Then what this is doing, this vocal rider on the back end, is going to be just kind of nudging it up or down according to the music, according to maybe some quieter phrases that maybe I didn’t get. I want it pretty intensive here with the automation, but you get the point. Then we’ve got the Studer adding just kind of a last bit of love to the vocal before it hits the all-vocal chain, and if you guys haven’t seen that before, I’m running a bunch of aux’s down here.

The all vocals, all drums, percussion, low-end, all music, and the only two getting compression are the all drums and then I’m treating the music a different way with the slate stuff; create plugins there. Then what I’ll do is, like you see, I’ll dip out, raise the drums up a little bit with some fills, kind of treat that with some love, then come down here to all music. I think there’s a section there that got in my way a little bit, let’s actually hear that, what does it do?

So I wanted the drums to be heard there more than the music so I dipped the music out at that one little section, stuff like that.

On this song I didn’t do what I normally do, which is drop the overall level by one dB, and then pull up at the pre-chorus by half a dB, and then pull up for the chorus back to zero. So it kind of gives the impression of building. I didn’t do that because I felt like, in this song, the elements did that for me.

Between the pre section you’ve got some percussion that comes, some beat production, and then the drums, the strings, all of that. It comes in at those parts, it was really well. So I didn’t have to any kind of trickery or anything like that.

I’m kind of getting ahead of myself, but the parallel processing there if you can see. A lot of guys, you’ll learn from Dave Pensado, and he’ll send the lead vocal to all vocals, and he’ll send the parallel compression chain to all effects.

And that’s what I’ve seen in most of his ITL’s. I took it a step further, and I send both of those together to the lead vocal level. I treat them together there, take out some of the muddiness that maybe the parallel compression is applying, some of the harshness and maybe some frequencies. I’m going to treat that a little bit. I don’t know, for me it gets the job done.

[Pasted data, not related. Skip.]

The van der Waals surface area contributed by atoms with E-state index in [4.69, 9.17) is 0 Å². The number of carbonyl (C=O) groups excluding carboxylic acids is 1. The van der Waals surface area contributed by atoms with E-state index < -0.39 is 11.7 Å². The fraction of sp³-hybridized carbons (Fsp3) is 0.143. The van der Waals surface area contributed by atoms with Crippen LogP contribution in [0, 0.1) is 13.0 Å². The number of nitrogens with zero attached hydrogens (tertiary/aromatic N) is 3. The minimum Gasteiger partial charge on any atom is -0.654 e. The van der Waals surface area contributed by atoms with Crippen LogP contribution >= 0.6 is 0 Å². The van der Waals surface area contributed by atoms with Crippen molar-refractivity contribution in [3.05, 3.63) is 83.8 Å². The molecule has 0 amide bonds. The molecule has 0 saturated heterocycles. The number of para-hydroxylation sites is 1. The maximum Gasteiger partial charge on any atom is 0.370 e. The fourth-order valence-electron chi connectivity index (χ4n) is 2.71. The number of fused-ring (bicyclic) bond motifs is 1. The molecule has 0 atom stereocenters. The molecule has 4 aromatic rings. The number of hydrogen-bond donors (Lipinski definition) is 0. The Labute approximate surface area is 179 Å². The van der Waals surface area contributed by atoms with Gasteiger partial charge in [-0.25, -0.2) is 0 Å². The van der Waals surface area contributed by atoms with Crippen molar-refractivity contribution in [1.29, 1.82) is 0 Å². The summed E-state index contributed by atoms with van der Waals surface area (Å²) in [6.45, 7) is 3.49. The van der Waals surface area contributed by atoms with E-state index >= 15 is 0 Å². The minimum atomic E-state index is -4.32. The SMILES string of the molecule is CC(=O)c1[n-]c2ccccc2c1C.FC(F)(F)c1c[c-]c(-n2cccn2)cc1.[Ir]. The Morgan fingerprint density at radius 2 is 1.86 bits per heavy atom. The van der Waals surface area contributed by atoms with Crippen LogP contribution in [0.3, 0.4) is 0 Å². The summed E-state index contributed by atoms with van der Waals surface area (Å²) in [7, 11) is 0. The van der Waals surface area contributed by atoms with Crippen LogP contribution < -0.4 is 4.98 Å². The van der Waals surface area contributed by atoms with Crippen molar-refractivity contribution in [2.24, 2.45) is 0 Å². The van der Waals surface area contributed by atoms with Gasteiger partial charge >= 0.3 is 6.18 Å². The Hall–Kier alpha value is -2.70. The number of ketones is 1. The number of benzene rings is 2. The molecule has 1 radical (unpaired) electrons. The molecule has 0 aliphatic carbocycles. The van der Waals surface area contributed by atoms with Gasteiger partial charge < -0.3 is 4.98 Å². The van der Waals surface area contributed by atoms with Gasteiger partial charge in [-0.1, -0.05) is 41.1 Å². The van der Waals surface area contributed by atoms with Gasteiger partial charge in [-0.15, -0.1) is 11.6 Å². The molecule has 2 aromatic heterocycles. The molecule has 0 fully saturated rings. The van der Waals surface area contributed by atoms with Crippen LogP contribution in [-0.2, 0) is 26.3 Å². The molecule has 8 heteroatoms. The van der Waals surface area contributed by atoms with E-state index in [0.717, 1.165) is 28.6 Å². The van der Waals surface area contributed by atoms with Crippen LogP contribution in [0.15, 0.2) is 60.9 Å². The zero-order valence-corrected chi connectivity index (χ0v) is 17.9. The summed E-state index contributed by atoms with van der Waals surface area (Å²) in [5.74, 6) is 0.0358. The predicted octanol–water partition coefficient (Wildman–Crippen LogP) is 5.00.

The last thing I want to note here before I’m bowing out, is the effects; I’ve got the effects going off the lead vocal level, and what I like great about that is that’s where having the two send to the lead vocal level together. It’s going to give me, in my opinion, a smoother result from my effects, which you may or may not want. For me, I do like that. I like it to be compressed and nice and smooth so that whenever it hits the reverb or it hits the delays, I’m getting a consistent sound that just happened to work in this type of song.

I’ve got a lot of elements going on, a lot of things competing and I wanted to be able to have those effects, they balance it so I don’t have to go in and do any kinds of rides to my delays or reverbs and that kind of stuff.

I hope you guys are enjoyed that, I hope you learned something. If you’re OCD, like me, you’ll like that greater level of control. If you have any questions, feel free to shoot me a message at david[at]davidglennrecording.com. Once again, for theproaudiofiles.com, and we’ll catch you soon.

David Glenn

David Glenn

David Glenn is a producer/engineer/musician based out of Orlando, FL. Credits include: Pablo Villatoro, Blanca Callahan (Group 1 Crew), Aimee Allen, and more. Learn more and get in touch at davidglennrecording.com.